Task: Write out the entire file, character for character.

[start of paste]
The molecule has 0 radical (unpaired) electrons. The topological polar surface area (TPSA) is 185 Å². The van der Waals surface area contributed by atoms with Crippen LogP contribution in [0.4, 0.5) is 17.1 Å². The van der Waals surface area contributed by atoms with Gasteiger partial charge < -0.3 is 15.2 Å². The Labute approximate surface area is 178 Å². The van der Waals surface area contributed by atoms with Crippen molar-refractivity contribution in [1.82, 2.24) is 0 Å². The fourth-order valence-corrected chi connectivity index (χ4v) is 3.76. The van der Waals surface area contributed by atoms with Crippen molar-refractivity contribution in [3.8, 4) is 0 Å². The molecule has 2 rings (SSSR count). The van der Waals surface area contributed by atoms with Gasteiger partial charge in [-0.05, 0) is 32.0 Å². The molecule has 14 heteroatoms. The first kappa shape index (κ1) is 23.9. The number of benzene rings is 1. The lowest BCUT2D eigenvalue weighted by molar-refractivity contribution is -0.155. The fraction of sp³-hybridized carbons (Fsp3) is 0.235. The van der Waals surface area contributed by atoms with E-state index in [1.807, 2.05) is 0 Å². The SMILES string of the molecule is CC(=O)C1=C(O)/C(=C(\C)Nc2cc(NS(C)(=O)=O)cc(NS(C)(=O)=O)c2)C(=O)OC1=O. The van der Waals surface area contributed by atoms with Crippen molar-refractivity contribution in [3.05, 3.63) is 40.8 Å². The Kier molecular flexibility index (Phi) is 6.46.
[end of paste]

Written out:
The molecule has 0 radical (unpaired) electrons. The topological polar surface area (TPSA) is 185 Å². The van der Waals surface area contributed by atoms with Crippen LogP contribution in [0.4, 0.5) is 17.1 Å². The van der Waals surface area contributed by atoms with Gasteiger partial charge < -0.3 is 15.2 Å². The Labute approximate surface area is 178 Å². The van der Waals surface area contributed by atoms with Crippen molar-refractivity contribution in [1.82, 2.24) is 0 Å². The fourth-order valence-corrected chi connectivity index (χ4v) is 3.76. The van der Waals surface area contributed by atoms with Crippen molar-refractivity contribution in [3.8, 4) is 0 Å². The molecule has 2 rings (SSSR count). The van der Waals surface area contributed by atoms with Gasteiger partial charge in [-0.05, 0) is 32.0 Å². The molecule has 14 heteroatoms. The first kappa shape index (κ1) is 23.9. The number of benzene rings is 1. The lowest BCUT2D eigenvalue weighted by molar-refractivity contribution is -0.155. The fraction of sp³-hybridized carbons (Fsp3) is 0.235. The van der Waals surface area contributed by atoms with E-state index in [1.807, 2.05) is 0 Å². The SMILES string of the molecule is CC(=O)C1=C(O)/C(=C(\C)Nc2cc(NS(C)(=O)=O)cc(NS(C)(=O)=O)c2)C(=O)OC1=O. The van der Waals surface area contributed by atoms with Crippen molar-refractivity contribution in [3.05, 3.63) is 40.8 Å². The Kier molecular flexibility index (Phi) is 6.46.